This study was part of an undergraduate honors thesis completed by the first author under the second author's supervision, and was partially supported by funds from The Craig and Barbara Barrett Honors College. The authors would like to thank Sanford Braver, George Knight, and Clark Presson for their very helpful comments on earlier versions of this work; Jon Maner, Justin Prost, and Jon Butner for their statistical help; Ty Boyer for his help running the study; and Leanne Lamke and three anonymous reviewers for their constructive feedback.
How do holidays influence relationship processes and outcomes? Examining the instigating and catalytic effects of Valentine's Day
Version of Record online: 2 NOV 2004
Volume 11, Issue 4, pages 509–527, December 2004
How to Cite
Morse, K. A. and Neuberg, S. L. (2004), How do holidays influence relationship processes and outcomes? Examining the instigating and catalytic effects of Valentine's Day. Personal Relationships, 11: 509–527. doi: 10.1111/j.1475-6811.2004.00095.x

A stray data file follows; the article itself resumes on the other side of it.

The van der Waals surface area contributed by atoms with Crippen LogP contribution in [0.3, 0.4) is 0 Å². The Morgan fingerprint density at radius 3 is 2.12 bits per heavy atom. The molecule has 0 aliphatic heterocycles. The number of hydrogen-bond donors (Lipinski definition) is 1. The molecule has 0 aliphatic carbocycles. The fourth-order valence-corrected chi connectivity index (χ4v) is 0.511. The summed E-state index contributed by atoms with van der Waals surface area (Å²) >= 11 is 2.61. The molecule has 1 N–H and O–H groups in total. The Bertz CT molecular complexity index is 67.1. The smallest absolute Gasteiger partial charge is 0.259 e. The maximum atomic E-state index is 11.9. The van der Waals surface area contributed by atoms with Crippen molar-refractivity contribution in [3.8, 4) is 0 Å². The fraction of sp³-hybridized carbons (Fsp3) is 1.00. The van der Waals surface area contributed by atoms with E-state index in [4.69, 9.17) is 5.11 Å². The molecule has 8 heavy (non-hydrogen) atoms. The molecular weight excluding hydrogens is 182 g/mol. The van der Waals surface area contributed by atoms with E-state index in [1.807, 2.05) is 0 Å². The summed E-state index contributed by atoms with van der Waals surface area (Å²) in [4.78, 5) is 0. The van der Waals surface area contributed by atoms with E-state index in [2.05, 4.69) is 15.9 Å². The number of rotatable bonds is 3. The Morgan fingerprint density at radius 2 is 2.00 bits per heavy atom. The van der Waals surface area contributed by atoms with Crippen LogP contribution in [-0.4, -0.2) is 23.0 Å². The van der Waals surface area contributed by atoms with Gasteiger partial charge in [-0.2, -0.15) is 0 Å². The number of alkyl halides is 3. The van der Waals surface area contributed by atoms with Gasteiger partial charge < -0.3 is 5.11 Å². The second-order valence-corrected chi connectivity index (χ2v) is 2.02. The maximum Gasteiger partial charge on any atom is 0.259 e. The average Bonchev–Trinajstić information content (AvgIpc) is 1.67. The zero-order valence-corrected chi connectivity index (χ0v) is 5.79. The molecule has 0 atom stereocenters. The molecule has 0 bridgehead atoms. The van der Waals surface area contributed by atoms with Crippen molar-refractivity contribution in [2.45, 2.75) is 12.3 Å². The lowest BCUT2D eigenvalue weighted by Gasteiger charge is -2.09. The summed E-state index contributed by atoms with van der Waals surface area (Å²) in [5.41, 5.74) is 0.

- Issue online: 2 NOV 2004
- Version of Record online: 2 NOV 2004
Might Valentine's Day, despite its marketing as a holiday to enhance romantic relationships, paradoxically facilitate their demise? Because Valentine's Day provides a useful opportunity for exploring the potential influences of recurring culture-wide events on relationships, we asked college students in romantic relationships about relationship stability, quality, beliefs, and processes, both 1 week prior to and 1 week after Valentine's Day. As predicted, those participating during the time period straddling Valentine's Day were more likely to break up than were those participating in comparison time periods. This increase in relationship dissolution appeared attributable to the catalyzing effect that Valentine's Day had on moderately strong and weak relationships already on a downward trajectory: These relationships were particularly likely to dissolve during the Valentine's Day period. We view this research as a useful illustration of how to conceptualize and empirically investigate the effects of holidays and other cultural events on relationship dynamics and outcomes.